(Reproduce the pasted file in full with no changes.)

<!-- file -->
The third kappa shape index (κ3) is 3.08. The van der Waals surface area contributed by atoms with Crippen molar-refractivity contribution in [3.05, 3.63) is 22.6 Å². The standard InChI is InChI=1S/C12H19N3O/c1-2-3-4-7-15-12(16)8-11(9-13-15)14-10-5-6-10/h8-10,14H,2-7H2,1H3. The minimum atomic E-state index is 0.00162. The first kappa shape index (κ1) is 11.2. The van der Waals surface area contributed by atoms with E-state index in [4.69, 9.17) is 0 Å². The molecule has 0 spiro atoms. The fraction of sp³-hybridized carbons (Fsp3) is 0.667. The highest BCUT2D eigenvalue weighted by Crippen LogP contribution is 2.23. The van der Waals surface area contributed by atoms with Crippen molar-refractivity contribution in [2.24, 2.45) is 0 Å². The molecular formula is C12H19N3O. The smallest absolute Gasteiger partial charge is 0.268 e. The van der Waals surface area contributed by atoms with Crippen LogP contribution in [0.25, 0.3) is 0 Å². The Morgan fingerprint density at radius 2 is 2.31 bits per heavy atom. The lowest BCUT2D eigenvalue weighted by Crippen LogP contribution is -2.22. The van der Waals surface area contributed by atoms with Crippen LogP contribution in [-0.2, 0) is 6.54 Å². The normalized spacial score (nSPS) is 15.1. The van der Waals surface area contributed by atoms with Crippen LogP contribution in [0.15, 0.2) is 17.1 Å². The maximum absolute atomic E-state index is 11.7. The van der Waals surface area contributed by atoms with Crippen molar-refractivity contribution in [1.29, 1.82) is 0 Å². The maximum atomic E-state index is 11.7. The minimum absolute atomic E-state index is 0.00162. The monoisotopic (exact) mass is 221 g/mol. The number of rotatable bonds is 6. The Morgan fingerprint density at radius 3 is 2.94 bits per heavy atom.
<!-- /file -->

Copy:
The third kappa shape index (κ3) is 3.08. The van der Waals surface area contributed by atoms with Crippen molar-refractivity contribution in [3.05, 3.63) is 22.6 Å². The standard InChI is InChI=1S/C12H19N3O/c1-2-3-4-7-15-12(16)8-11(9-13-15)14-10-5-6-10/h8-10,14H,2-7H2,1H3. The minimum atomic E-state index is 0.00162. The first kappa shape index (κ1) is 11.2. The van der Waals surface area contributed by atoms with E-state index in [4.69, 9.17) is 0 Å². The molecule has 0 spiro atoms. The fraction of sp³-hybridized carbons (Fsp3) is 0.667. The highest BCUT2D eigenvalue weighted by Crippen LogP contribution is 2.23. The van der Waals surface area contributed by atoms with Crippen molar-refractivity contribution in [2.24, 2.45) is 0 Å². The molecular formula is C12H19N3O. The smallest absolute Gasteiger partial charge is 0.268 e. The van der Waals surface area contributed by atoms with Crippen LogP contribution in [0.25, 0.3) is 0 Å². The Morgan fingerprint density at radius 2 is 2.31 bits per heavy atom. The lowest BCUT2D eigenvalue weighted by Crippen LogP contribution is -2.22. The van der Waals surface area contributed by atoms with Crippen LogP contribution in [-0.2, 0) is 6.54 Å². The normalized spacial score (nSPS) is 15.1. The van der Waals surface area contributed by atoms with Crippen LogP contribution in [0.15, 0.2) is 17.1 Å². The maximum absolute atomic E-state index is 11.7. The van der Waals surface area contributed by atoms with Crippen molar-refractivity contribution in [1.29, 1.82) is 0 Å². The maximum atomic E-state index is 11.7. The minimum absolute atomic E-state index is 0.00162. The monoisotopic (exact) mass is 221 g/mol. The number of rotatable bonds is 6. The Morgan fingerprint density at radius 3 is 2.94 bits per heavy atom.